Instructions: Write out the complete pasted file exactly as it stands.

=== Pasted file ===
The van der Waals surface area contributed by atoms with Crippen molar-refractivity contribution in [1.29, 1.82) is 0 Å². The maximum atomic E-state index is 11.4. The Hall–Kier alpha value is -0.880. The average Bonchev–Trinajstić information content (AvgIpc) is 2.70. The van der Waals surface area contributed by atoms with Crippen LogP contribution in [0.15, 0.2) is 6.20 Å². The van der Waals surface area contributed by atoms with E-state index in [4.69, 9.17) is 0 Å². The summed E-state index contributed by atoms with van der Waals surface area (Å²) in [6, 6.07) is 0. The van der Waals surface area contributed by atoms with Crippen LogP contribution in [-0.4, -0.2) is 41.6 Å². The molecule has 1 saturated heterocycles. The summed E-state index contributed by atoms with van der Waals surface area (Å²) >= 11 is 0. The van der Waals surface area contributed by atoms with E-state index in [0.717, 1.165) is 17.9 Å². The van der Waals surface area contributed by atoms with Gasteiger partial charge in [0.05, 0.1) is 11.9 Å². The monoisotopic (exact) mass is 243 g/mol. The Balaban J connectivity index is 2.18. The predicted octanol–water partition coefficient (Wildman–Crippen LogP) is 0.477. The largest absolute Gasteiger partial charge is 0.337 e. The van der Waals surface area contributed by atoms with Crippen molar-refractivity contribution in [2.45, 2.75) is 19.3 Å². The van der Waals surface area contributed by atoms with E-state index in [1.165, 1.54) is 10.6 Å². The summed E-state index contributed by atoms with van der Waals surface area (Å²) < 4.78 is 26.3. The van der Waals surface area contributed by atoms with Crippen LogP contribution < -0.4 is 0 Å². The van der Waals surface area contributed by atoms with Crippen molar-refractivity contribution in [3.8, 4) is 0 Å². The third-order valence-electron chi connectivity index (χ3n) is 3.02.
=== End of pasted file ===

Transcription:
The van der Waals surface area contributed by atoms with Crippen molar-refractivity contribution in [1.29, 1.82) is 0 Å². The maximum atomic E-state index is 11.4. The Hall–Kier alpha value is -0.880. The average Bonchev–Trinajstić information content (AvgIpc) is 2.70. The van der Waals surface area contributed by atoms with Crippen LogP contribution in [0.15, 0.2) is 6.20 Å². The van der Waals surface area contributed by atoms with E-state index in [4.69, 9.17) is 0 Å². The summed E-state index contributed by atoms with van der Waals surface area (Å²) in [6, 6.07) is 0. The van der Waals surface area contributed by atoms with Crippen LogP contribution in [-0.4, -0.2) is 41.6 Å². The molecule has 1 saturated heterocycles. The summed E-state index contributed by atoms with van der Waals surface area (Å²) >= 11 is 0. The van der Waals surface area contributed by atoms with E-state index in [0.717, 1.165) is 17.9 Å². The van der Waals surface area contributed by atoms with Gasteiger partial charge in [0.05, 0.1) is 11.9 Å². The monoisotopic (exact) mass is 243 g/mol. The Balaban J connectivity index is 2.18. The predicted octanol–water partition coefficient (Wildman–Crippen LogP) is 0.477. The largest absolute Gasteiger partial charge is 0.337 e. The van der Waals surface area contributed by atoms with Crippen molar-refractivity contribution in [2.45, 2.75) is 19.3 Å². The van der Waals surface area contributed by atoms with E-state index in [1.165, 1.54) is 10.6 Å². The summed E-state index contributed by atoms with van der Waals surface area (Å²) < 4.78 is 26.3. The van der Waals surface area contributed by atoms with Crippen LogP contribution < -0.4 is 0 Å². The van der Waals surface area contributed by atoms with Crippen molar-refractivity contribution in [3.8, 4) is 0 Å². The third-order valence-electron chi connectivity index (χ3n) is 3.02.